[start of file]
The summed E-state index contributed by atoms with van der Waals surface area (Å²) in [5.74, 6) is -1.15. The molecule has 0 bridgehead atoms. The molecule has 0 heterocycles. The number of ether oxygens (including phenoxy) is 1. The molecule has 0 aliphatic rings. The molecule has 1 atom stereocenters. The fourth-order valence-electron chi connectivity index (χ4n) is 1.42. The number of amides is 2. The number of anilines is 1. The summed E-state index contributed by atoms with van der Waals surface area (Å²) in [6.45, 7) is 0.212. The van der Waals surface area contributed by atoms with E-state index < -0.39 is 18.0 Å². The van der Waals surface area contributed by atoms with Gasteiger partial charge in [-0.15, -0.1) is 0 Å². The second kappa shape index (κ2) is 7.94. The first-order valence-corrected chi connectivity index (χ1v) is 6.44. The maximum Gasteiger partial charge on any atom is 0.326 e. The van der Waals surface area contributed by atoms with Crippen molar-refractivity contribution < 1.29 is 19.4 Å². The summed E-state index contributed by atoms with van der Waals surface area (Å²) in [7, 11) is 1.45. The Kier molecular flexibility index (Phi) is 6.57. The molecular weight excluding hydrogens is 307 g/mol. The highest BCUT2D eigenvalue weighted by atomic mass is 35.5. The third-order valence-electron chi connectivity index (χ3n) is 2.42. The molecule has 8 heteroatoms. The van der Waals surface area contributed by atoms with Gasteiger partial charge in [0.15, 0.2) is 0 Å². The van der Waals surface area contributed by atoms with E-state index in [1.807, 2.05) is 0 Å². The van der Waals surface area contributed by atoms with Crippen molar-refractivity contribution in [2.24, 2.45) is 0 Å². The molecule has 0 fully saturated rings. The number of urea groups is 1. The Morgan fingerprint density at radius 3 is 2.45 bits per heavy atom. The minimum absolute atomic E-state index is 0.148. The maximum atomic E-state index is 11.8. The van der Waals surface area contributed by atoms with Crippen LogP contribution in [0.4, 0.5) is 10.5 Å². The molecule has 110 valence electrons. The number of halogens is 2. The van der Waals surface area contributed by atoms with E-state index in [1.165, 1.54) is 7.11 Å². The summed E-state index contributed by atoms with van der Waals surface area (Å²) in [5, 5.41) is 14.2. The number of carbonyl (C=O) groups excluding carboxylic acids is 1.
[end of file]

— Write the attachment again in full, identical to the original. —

The summed E-state index contributed by atoms with van der Waals surface area (Å²) in [5.74, 6) is -1.15. The molecule has 0 bridgehead atoms. The molecule has 0 heterocycles. The number of ether oxygens (including phenoxy) is 1. The molecule has 0 aliphatic rings. The molecule has 1 atom stereocenters. The fourth-order valence-electron chi connectivity index (χ4n) is 1.42. The number of amides is 2. The number of anilines is 1. The summed E-state index contributed by atoms with van der Waals surface area (Å²) in [6.45, 7) is 0.212. The van der Waals surface area contributed by atoms with E-state index < -0.39 is 18.0 Å². The van der Waals surface area contributed by atoms with Gasteiger partial charge in [-0.15, -0.1) is 0 Å². The second kappa shape index (κ2) is 7.94. The first-order valence-corrected chi connectivity index (χ1v) is 6.44. The maximum Gasteiger partial charge on any atom is 0.326 e. The van der Waals surface area contributed by atoms with Crippen molar-refractivity contribution < 1.29 is 19.4 Å². The summed E-state index contributed by atoms with van der Waals surface area (Å²) in [7, 11) is 1.45. The Kier molecular flexibility index (Phi) is 6.57. The molecular weight excluding hydrogens is 307 g/mol. The highest BCUT2D eigenvalue weighted by atomic mass is 35.5. The third-order valence-electron chi connectivity index (χ3n) is 2.42. The molecule has 8 heteroatoms. The van der Waals surface area contributed by atoms with Gasteiger partial charge in [0.15, 0.2) is 0 Å². The van der Waals surface area contributed by atoms with E-state index in [1.807, 2.05) is 0 Å². The van der Waals surface area contributed by atoms with Crippen molar-refractivity contribution in [2.24, 2.45) is 0 Å². The molecule has 0 fully saturated rings. The number of urea groups is 1. The Morgan fingerprint density at radius 3 is 2.45 bits per heavy atom. The minimum absolute atomic E-state index is 0.148. The maximum atomic E-state index is 11.8. The van der Waals surface area contributed by atoms with Crippen LogP contribution in [0.4, 0.5) is 10.5 Å². The molecule has 110 valence electrons. The number of halogens is 2. The van der Waals surface area contributed by atoms with E-state index in [1.165, 1.54) is 7.11 Å². The summed E-state index contributed by atoms with van der Waals surface area (Å²) in [5, 5.41) is 14.2. The number of carbonyl (C=O) groups excluding carboxylic acids is 1.